Sunday, March 16, 2014

A Weekend Respite

I've been going gung-ho for over two months straight, and was so thankful for the chance to take a break. My boss, Karen, treated both new teachers, Sam and myself to a night away. Although I only went away for 24 hours it was still quite wonderful. We stayed at IITA, which is a research center for tropical agriculture here in Ibadan. New  species of rice, yams, and cassava are developed and bred at IITA, to withstand some of the heartier climates and regions. Although they do a lot of research the Nigerian government is so disorganized that it can't process the research, so seeds are often sent to Antarctica to a seed bank.

This place was sort of an oasis in the middle of a crowded and dirty city. With its sprawling lawns, green trees, lake and hiking trails, it really feels like you've stepped out into another world.

I found myself breathing in deeper, just to get clean air that wasn't polluted with petrol fumes.

Our afternoon was spent reading by the pool and later went to get pampered with a pedicure and massage at the salon.

We got to walk around and explore, and just enjoyed the fact that it was the first time walking around anywhere after dark since arriving in Nigeria.

There are so many different trees an animals than I am used to, so it's always fun to just sit back and observe. Outside of our bedrooms, we noticed a large flock(or herd, colony, cloud???) of bats around the pine trees outside of our room. We probably watched them for a half of an hour, fascinated by the creatures. It was better than watching an episode of Planet Earth  because we were seeing them firsthand. These bats were nothing like the little things we have back home, they were much bigger. When they were in flight, their wingspan looked like it was around 12 -15 inches long!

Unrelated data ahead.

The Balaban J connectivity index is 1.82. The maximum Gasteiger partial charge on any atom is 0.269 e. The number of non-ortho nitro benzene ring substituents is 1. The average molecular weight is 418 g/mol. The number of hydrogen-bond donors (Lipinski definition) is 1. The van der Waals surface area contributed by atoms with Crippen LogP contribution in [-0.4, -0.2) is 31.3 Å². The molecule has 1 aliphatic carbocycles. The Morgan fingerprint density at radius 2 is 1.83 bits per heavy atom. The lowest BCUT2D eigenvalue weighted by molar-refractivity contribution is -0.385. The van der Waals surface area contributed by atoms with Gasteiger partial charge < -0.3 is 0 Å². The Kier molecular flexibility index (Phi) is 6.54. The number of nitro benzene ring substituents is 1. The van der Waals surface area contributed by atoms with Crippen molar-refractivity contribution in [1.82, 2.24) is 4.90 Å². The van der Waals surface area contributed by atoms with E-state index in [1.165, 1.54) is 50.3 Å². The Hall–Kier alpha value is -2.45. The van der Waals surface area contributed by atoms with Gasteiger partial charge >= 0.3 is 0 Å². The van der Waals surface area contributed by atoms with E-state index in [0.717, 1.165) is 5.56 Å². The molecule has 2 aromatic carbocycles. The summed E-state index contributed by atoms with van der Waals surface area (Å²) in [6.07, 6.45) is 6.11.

As fascinating as the bats were at 9:00pm, they lost some of the appeal when at 1:00, 3:00, 5:00, they were still outside screeching as loudly as ever. In fact, the didn't leave until dawn.

Sunday morning we rented bikes and explored the grounds for an hour.

We rode around the lake, fascinated by some of the trees, birds and insects that we saw. 
(Giant ant hill) 

Our running joke when we saw anything different from the norm, was to just put the adjective, African before it. "Wow, look at that giant African ant hill!" Or "Check out the size of this African millepede!" And, " that tree looks so African."
Rice paddy
We saw several trees by the lake that were inhabited by beautifully bright colored yellow weaver birds. The nests were so incredibly detailed. 

No comments:

Post a Comment